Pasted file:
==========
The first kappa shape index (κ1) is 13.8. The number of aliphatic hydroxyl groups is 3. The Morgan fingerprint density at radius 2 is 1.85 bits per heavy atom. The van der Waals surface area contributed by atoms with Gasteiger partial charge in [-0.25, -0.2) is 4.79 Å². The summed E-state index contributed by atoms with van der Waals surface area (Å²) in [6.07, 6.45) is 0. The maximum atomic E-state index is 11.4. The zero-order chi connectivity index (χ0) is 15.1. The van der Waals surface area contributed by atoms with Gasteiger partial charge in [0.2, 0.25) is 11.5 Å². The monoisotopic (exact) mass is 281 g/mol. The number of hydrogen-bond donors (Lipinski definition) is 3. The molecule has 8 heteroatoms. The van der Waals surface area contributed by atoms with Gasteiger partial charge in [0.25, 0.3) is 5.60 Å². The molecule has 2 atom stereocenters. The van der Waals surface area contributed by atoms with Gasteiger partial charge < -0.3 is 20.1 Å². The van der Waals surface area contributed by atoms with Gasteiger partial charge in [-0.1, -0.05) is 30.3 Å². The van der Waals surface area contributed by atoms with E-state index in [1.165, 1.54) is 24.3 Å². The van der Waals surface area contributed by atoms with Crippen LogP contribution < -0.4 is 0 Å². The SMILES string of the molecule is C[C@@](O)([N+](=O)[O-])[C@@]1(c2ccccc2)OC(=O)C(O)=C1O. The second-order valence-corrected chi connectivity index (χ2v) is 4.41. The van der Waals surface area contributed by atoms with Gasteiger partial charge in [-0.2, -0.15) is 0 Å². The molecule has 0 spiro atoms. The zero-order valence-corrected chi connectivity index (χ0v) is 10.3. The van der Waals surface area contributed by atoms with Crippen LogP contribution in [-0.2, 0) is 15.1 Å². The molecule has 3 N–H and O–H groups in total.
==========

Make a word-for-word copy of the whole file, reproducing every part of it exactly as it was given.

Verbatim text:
The first kappa shape index (κ1) is 13.8. The number of aliphatic hydroxyl groups is 3. The Morgan fingerprint density at radius 2 is 1.85 bits per heavy atom. The van der Waals surface area contributed by atoms with Gasteiger partial charge in [-0.25, -0.2) is 4.79 Å². The summed E-state index contributed by atoms with van der Waals surface area (Å²) in [6.07, 6.45) is 0. The maximum atomic E-state index is 11.4. The zero-order chi connectivity index (χ0) is 15.1. The van der Waals surface area contributed by atoms with Gasteiger partial charge in [0.2, 0.25) is 11.5 Å². The monoisotopic (exact) mass is 281 g/mol. The number of hydrogen-bond donors (Lipinski definition) is 3. The molecule has 8 heteroatoms. The van der Waals surface area contributed by atoms with Gasteiger partial charge in [0.25, 0.3) is 5.60 Å². The molecule has 2 atom stereocenters. The van der Waals surface area contributed by atoms with Gasteiger partial charge < -0.3 is 20.1 Å². The van der Waals surface area contributed by atoms with Gasteiger partial charge in [-0.1, -0.05) is 30.3 Å². The van der Waals surface area contributed by atoms with E-state index in [1.165, 1.54) is 24.3 Å². The van der Waals surface area contributed by atoms with Crippen LogP contribution < -0.4 is 0 Å². The SMILES string of the molecule is C[C@@](O)([N+](=O)[O-])[C@@]1(c2ccccc2)OC(=O)C(O)=C1O. The second-order valence-corrected chi connectivity index (χ2v) is 4.41. The van der Waals surface area contributed by atoms with Gasteiger partial charge in [-0.2, -0.15) is 0 Å². The molecule has 0 spiro atoms. The zero-order valence-corrected chi connectivity index (χ0v) is 10.3. The van der Waals surface area contributed by atoms with Crippen LogP contribution in [-0.2, 0) is 15.1 Å². The molecule has 3 N–H and O–H groups in total.